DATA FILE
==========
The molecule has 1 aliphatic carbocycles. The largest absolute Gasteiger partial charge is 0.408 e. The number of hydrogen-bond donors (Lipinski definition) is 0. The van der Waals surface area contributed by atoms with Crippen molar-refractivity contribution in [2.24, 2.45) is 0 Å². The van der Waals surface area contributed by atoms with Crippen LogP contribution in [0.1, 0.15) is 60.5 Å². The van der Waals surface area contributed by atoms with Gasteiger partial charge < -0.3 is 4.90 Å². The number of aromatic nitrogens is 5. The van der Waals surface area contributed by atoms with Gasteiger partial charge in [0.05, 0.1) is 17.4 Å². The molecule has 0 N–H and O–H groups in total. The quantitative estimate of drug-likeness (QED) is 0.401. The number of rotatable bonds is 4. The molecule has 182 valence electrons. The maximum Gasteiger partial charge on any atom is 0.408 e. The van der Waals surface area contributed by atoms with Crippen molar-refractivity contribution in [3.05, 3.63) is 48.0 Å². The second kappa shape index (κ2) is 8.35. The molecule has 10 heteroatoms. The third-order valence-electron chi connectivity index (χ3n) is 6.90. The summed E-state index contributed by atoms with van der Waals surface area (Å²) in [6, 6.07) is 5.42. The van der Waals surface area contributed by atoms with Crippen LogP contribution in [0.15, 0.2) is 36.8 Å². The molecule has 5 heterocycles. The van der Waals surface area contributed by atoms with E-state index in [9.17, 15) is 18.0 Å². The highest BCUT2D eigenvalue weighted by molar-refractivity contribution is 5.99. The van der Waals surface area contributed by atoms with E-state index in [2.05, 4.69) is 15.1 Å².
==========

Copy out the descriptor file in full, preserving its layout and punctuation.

The molecule has 1 aliphatic carbocycles. The largest absolute Gasteiger partial charge is 0.408 e. The number of hydrogen-bond donors (Lipinski definition) is 0. The van der Waals surface area contributed by atoms with Crippen molar-refractivity contribution in [2.24, 2.45) is 0 Å². The van der Waals surface area contributed by atoms with Crippen LogP contribution in [0.1, 0.15) is 60.5 Å². The van der Waals surface area contributed by atoms with Gasteiger partial charge < -0.3 is 4.90 Å². The number of aromatic nitrogens is 5. The van der Waals surface area contributed by atoms with Gasteiger partial charge in [0.05, 0.1) is 17.4 Å². The molecule has 0 N–H and O–H groups in total. The quantitative estimate of drug-likeness (QED) is 0.401. The number of rotatable bonds is 4. The molecule has 182 valence electrons. The maximum Gasteiger partial charge on any atom is 0.408 e. The van der Waals surface area contributed by atoms with Crippen molar-refractivity contribution in [3.05, 3.63) is 48.0 Å². The second kappa shape index (κ2) is 8.35. The molecule has 10 heteroatoms. The third-order valence-electron chi connectivity index (χ3n) is 6.90. The summed E-state index contributed by atoms with van der Waals surface area (Å²) in [6, 6.07) is 5.42. The van der Waals surface area contributed by atoms with Crippen LogP contribution in [0.15, 0.2) is 36.8 Å². The molecule has 5 heterocycles. The van der Waals surface area contributed by atoms with E-state index in [9.17, 15) is 18.0 Å². The highest BCUT2D eigenvalue weighted by molar-refractivity contribution is 5.99. The van der Waals surface area contributed by atoms with E-state index in [2.05, 4.69) is 15.1 Å².